Group: Super Admins
Joined: Dec. 1999
||Posted: Sep. 23 2003, 16:35
I personally think that the new formats are in for something of a struggle.
I know a lot of people who own stereo systems of various descriptions - just about everyone in the western world does. The vast majority of those people don't have their loudspeakers arranged to form the 'stereo triangle' needed for proper stereo imaging. These are people who don't really care about what direction the music comes from (as is evidenced by the way they simply sit their speakers wherever convenient - one on the floor, one on top of a cupboard, and so on), and I think they represent the 'average' music listeners, for the simple fact that there seem to be a lot like them. I'm not convinced that these people feel they need multichannel audio, or indeed high resolution audio, and so I suspect that high resolution multichannel formats may remain a specialist thing for a good while.
There's then the question of how many want to pay extra to have six speakers when two will do the job for them...it depends on how it's all marketed to them, I suppose, but I suspect that there is some resistance in that area.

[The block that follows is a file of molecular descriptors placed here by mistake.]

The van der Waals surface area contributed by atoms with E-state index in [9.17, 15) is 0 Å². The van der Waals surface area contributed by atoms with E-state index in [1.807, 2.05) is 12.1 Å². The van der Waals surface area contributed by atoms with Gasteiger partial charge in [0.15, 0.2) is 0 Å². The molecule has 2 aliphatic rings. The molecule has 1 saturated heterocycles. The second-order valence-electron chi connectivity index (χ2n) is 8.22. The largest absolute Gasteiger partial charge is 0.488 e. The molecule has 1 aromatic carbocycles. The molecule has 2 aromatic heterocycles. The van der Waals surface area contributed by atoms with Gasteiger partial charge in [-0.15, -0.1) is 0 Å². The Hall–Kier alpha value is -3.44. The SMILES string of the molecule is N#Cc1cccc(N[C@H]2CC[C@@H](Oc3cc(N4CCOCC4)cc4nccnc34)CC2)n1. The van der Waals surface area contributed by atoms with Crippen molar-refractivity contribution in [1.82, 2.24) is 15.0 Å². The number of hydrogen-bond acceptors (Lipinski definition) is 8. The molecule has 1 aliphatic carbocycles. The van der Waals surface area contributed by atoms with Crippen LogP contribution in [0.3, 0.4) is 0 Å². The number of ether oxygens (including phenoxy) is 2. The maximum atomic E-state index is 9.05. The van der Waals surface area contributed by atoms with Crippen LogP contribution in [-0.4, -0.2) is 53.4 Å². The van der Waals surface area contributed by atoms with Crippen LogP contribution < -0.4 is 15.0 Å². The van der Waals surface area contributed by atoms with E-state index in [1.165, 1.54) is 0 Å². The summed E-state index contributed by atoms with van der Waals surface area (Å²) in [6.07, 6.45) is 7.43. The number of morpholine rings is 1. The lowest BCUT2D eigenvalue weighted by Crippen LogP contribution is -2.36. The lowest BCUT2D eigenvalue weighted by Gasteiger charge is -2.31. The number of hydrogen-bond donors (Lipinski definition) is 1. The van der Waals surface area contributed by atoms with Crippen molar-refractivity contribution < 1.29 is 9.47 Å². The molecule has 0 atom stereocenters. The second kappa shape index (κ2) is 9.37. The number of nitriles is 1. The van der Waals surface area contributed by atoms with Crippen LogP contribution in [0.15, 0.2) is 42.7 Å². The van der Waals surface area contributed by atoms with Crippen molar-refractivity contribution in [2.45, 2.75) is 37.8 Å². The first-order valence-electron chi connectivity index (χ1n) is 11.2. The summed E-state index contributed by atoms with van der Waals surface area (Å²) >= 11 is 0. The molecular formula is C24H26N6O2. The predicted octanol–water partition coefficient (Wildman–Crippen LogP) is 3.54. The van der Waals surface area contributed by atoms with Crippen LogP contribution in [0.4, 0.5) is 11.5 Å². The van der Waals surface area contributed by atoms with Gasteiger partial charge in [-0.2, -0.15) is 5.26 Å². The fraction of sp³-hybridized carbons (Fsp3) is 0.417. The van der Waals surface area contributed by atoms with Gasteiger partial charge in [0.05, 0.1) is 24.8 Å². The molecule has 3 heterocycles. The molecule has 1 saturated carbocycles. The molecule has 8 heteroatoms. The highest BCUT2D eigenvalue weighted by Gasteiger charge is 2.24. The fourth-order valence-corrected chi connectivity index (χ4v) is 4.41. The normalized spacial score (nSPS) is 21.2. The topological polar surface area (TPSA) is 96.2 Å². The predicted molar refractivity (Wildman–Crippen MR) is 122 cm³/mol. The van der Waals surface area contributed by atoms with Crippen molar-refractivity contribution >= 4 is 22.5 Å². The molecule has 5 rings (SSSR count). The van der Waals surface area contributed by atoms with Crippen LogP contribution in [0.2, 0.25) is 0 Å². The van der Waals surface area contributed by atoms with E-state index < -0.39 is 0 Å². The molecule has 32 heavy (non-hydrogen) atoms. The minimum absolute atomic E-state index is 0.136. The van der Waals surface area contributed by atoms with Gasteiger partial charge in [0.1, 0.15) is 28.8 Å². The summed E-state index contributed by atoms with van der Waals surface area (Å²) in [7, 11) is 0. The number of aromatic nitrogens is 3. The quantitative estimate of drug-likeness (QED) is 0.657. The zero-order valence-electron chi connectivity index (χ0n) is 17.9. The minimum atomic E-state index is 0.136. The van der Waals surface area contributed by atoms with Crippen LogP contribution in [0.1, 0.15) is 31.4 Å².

The 5.1 mix of Ommadawn could be a potentially interesting development, but it does all depend on how it's handled and of course, mixing the album with a modern digital mixing desk, digital reverb and so on is going to lend it a different sound, which listeners may see as an improvement or as a degradation...
I think fans' concerns over instruments whizzing around are quite well grounded - Mike has expressed a liking for that happening, after all, and from what I remember, the 5.1 mix of Introduction had far more motion in it than the stereo one. It can work, and it can also sound gimmicky, just as heavy panning in stereo can.
Considering that 7.1 systems are already upon us, I don't think that question where things go next are irrelevant at all. We do have to question where it stops being a genuinely welcome improvement to the listening experience and where it becomes a chance to sell us more hifi equipment and remixes of all the albums in our record collections. We maybe shouldn't forget that the owners of several of the major record labels (Sony, Matsushita and Philips - the latter two own MCA and Polygram respectively) also have interests in the consumer electronics industries...